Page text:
Enviro projects include:
This project achieved all activities and outcomes stated in the Funding Agreement.
Outcome 1: Maintain and improve ecosystem services through sustainable management of local and regional landscape.
Through its high establishment rate (92%) and the seedlings vigour and growth (allowing for the shrubs to be grazed within 12 months), Anameka saltbush has demonstrated that it will play an important role in sustainable livestock management in the region.
Outcome 2: Increase the number of farmers adopting practices that improve the quality of the natural resource base and the area of land over which those practices are applied.
Thanks to this project, MIG was able to demonstrate the numerous benefits of establishing a forage shrub such as Anameka in the region. Throughout the project and following the field walk, orders from farmers in the region have been placed with Chatfields nursery to provide for planting in the region for 2016 winter.
Chatfields Nursery has indicated they have had 1 sale and 4 orders since the field walk. And they are not able to take on anymore orders till next year. Dustin McCreery the owner of Chatfields nursery believes that plant sales are looking promising and Anameka will be a supplement plant used as a food option and a shelter option for stock properties throughout NAR in the future. He also believes the price of the seedling at $1 is quite high at the moment. When permission is granted for more sales and with more licensing made available to other nursery’s to sell the plant that the price will drop the seedlings to 25c. The high price of the plant is also reflected from the seedling been established by cuttings and not seeds which is labour intensive.
The pastoralists and land holder Craig Forsyth discussed at the field walk that he would use and adapt the same methods of the Anameka project to establish a perennial legume called Lebeckia. This is another alternative solution to establish vegetation on infertile deep sand soils suggested to pastoralists in the NAR and another tool to fight climatic variability. He also explained to the attendees that his planting of the Lebeckia would be in between the rows of the Anameka rows, allowing the Anameka to protect the Lebeckia seedling from high winds. Lebeckia is another alternative for farmers to fight drought due to its high seed production, high digestible protein percentage and the benefits of being a legume it can allow nitrogen fixation to occur in poor soils.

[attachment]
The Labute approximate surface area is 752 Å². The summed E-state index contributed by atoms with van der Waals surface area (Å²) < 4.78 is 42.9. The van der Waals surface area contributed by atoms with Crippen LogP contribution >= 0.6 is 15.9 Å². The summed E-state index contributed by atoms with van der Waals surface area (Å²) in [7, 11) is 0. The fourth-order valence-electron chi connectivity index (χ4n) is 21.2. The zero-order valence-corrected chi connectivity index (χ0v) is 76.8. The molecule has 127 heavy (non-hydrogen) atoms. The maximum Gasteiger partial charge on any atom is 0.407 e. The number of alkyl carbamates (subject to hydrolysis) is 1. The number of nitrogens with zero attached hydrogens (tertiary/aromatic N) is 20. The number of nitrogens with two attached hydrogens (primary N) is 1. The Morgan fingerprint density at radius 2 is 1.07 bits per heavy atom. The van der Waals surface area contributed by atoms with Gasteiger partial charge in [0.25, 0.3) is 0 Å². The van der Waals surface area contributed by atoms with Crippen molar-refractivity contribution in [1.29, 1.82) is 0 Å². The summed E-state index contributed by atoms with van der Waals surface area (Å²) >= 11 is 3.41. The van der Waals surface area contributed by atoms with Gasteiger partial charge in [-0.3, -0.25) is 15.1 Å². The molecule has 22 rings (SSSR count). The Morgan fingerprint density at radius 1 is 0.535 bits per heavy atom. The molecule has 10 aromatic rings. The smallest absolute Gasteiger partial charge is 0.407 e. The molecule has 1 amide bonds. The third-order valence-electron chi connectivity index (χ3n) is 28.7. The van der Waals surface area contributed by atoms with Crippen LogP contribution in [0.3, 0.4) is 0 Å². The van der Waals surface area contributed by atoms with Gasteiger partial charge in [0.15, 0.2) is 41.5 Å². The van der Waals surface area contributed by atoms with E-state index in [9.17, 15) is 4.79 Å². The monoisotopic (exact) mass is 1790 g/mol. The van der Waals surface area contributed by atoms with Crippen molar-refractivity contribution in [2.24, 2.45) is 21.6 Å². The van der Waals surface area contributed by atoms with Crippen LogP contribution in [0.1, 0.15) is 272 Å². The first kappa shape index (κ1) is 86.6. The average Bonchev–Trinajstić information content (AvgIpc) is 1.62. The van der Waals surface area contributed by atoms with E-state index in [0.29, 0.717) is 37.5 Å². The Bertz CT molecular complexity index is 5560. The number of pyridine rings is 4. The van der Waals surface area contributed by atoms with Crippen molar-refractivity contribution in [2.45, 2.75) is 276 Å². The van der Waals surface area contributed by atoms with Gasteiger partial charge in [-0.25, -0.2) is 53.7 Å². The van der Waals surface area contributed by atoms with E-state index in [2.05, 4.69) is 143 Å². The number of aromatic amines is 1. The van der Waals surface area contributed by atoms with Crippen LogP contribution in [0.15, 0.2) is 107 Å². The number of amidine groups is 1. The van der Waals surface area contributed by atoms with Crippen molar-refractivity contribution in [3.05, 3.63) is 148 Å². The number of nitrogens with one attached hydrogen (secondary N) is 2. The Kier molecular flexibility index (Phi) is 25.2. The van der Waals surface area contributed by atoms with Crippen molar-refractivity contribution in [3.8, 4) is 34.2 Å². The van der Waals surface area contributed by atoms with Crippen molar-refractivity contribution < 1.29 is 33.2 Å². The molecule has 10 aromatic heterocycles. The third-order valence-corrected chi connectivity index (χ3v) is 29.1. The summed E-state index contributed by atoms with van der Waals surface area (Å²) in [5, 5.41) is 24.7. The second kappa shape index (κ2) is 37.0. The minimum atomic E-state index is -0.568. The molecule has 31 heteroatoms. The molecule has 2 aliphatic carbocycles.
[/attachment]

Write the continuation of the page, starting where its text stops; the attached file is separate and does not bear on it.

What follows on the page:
Outcome 3: Increase engagement and participation of the community including landcare, farmers and indigenous people, in sustainable natural resource management.
The field walk was very well attended (25 attendees) including farmers, veterinarians, landcare professionals, agronomists and nursery representatives. All project results of the plant count and survival rate are available on the Mingenew Irwin Group website http://www.mig.org.au/projects-and-activities/enviro-projects/ and have been promoted by flyers, MIG links, ABC media, social media on MIG’s facebook ,twitter, The Farm Weekly Newspaper and the MIG Regional Newsletter. The pastoralists and land holder has also recently showed the Anameka plants to indigenous pastoralists associated with the Kimberley Cattleman association members to increase capacity building of pastoralists to encourage them to adopt the planting of Anameka into drought affected grazing systems.
Pastoralists that came to the field walk that stock sheep are going to trial Anameka on their property as they believe this will be beneficial to the sheep industry.
MIG links: is an electronic update sent out fortnightly, MIG newsletter is sent out quartly consisting of 18 page update that contained the promotional flyer; the newsletter goes to all the grower groups, agric groups, members, associate members and all the farming community in Northern Agriculture Region.
ABC Media Internet Article and Radio Audio: http://www.abc.net.au/news/2016-04-06/wach-anemeka-saltbush-does-well-wa/7304252
Outcome 4: Increase restoration and rehabilitation of the natural environment including protecting and conserving nationally and internationally significant species, ecosystems, ecological communities, places and values.